This has been cross-posted at iPolitics.
Since the 1960s, the Conservative party — in its various identities — has been moving steadily to the right. This has opened a widening gap between what is now a very right-wing party and the various parties of the centre and left.
Most voters do not have strong partisan alignments, but a large number hold values and political views that place them a considerable ideological distance from Stephen Harper. They have a strong incentive to vote strategically and they likely will. Their impact on the election could be significant.
The first person in Canadian politics to embody Harper’s ideological outlook was former Ontario Premier Mike Harris (several of Harris’ former ministers became part of the Harper cabinet, including Tony Clement, the late Jim Flaherty and John Baird). In 1999 Harris was the first major target of strategic voting.
In the 1999 Ontario election, Harris was re-elected. Nonetheless, that election saw a wave of strategic voting that had an impact. Harris received a vote share almost identical to that received by his party in 1995. However, the same voting support that won the PCs 63 per cent of seats in the legislature in 1995 secured just 57 per cent of Ontario constituencies in 1999. A detailed analysis of voting patterns I prepared after the election identified at least eight of a total of 103 seats where strategic voting accounted for the defeat of the PC candidates (seven of those ridings were won by Liberals, one by a New Democrat). In five more constituencies this voting pattern narrowly missed defeating Tories. The Dalton McGuinty-led Liberals were the principal beneficiaries as the NDP continued to be hobbled by the unpopularity of the Bob Rae regime defeated in 1995.
The 1999 precedent suggests that similar behaviour in the 2015 federal election could be a factor in up to 40 constituencies. Let me draw attention to some ridings on the front lines of the strategic voting war.
In Winnipeg, the riding of Charleswood-Assiniboia-St. James-Headingley has long been assumed to be safely in the hands of former Harper cabinet minister Steven Fletcher. However, Liberal support is up dramatically in the province and a recent province-wide survey by Manitoba pollster Probe Research reports the Liberals and Conservatives tied at 39 per cent each. In 2011 the Conservatives won 53.5 per cent of the Manitoba vote versus 16.6 per cent for the Liberals.
Much attention has been paid to the possibility of three south-end Winnipeg ridings switching from Conservative to Liberal, but little to this west-end constituency. However, my seat projection model suggests this seat is ripe for the picking by the Liberals and strategic votes from the approximately fifteen to twenty per cent of the vote won by the NDP and Greens last time could make the difference. The fact that the NDP recently replaced its candidate here makes the chances of it happening even greater.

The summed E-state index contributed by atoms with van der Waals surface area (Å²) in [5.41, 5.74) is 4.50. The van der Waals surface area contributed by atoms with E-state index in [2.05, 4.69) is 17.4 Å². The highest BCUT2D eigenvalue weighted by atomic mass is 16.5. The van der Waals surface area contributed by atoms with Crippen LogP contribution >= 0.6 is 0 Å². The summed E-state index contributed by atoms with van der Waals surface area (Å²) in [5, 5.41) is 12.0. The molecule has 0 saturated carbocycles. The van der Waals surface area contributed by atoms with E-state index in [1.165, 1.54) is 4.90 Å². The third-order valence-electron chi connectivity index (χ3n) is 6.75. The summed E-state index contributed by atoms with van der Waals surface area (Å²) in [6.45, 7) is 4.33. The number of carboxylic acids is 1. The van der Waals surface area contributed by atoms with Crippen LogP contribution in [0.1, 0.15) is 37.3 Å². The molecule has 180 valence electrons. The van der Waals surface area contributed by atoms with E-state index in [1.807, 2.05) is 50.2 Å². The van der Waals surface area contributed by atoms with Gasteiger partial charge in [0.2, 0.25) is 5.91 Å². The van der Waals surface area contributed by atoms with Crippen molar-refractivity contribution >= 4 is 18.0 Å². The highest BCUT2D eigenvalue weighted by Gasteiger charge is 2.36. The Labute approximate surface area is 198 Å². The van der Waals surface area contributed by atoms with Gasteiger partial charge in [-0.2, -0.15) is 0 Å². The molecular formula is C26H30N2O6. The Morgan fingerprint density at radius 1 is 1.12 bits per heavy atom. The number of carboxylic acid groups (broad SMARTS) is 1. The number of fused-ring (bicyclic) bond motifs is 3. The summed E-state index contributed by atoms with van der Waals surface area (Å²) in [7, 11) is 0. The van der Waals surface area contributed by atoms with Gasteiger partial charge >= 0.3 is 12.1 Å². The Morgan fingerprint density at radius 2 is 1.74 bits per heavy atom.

In Saskatchewan, where the NDP last won a seat in the 2000 election, there has been a similar decline in Conservative support from the 56.3 per cent they won in 2011 to somewhere in the low forties, while both NDP and Liberal support is up. Since the last election a significant redrawing of boundaries has opened up the possibility of deep erosion of the near-monopoly of seats held by the Conservatives (the exception in 2011 was Liberal Ralph Goodale).
Several New Democrats could end up taking seats in Regina and Saskatoon, possibly shutting out the Conservatives. A recent riding poll in Regina-Lewvan placed the NDP six points back of the Conservatives (note of caution: constituency polls don’t have a great track record and have a difficult time properly locating the residences of cellphone users). If enough Liberal supporters vote strategically in Saskatchewan’s cities for the NDP, several Conservative-held seats could fall.
In 1999, several strategic voting organizations set up in Ontario to endorse candidates. However, their organizational strength and financing paled in comparison to the political parties; their efforts were too little, too late. Political parties are highly organized in every constituency they think they can win. They knock on every door and make direct appeals to voters by phone. They build up databanks of “positive” supporters and pull them out to vote. Strategic voting advocacy groups simply cannot hope to match this.
Strategic voting in 1999 was a grassroots phenomenon on the part of highly-motivated voters. There are strategic voting groups active in this campaign with the resources to do their own polling — at least one is planning to call households on election day — but my guess is most voters who want to cast a strategic ballot will simply do it on their own, as they did sixteen years ago.
There are two weeks left until voting day, and the split in the polls that has opened up between the Liberals and the NDP suggests the Liberals will be the principal beneficiaries of strategic votes. But voters need to do their homework. Canada is a large and complex country. Those who feel strongly about getting rid of Harper ought to take their local, regional and provincial circumstances into account before making a decision.
No party should automatically get a strategic voter’s ballot if the point of it all is to replace the Harper government as efficiently and effectively as possible. The Harper government could be dispatched on October 19, and strategic voting could well play a role.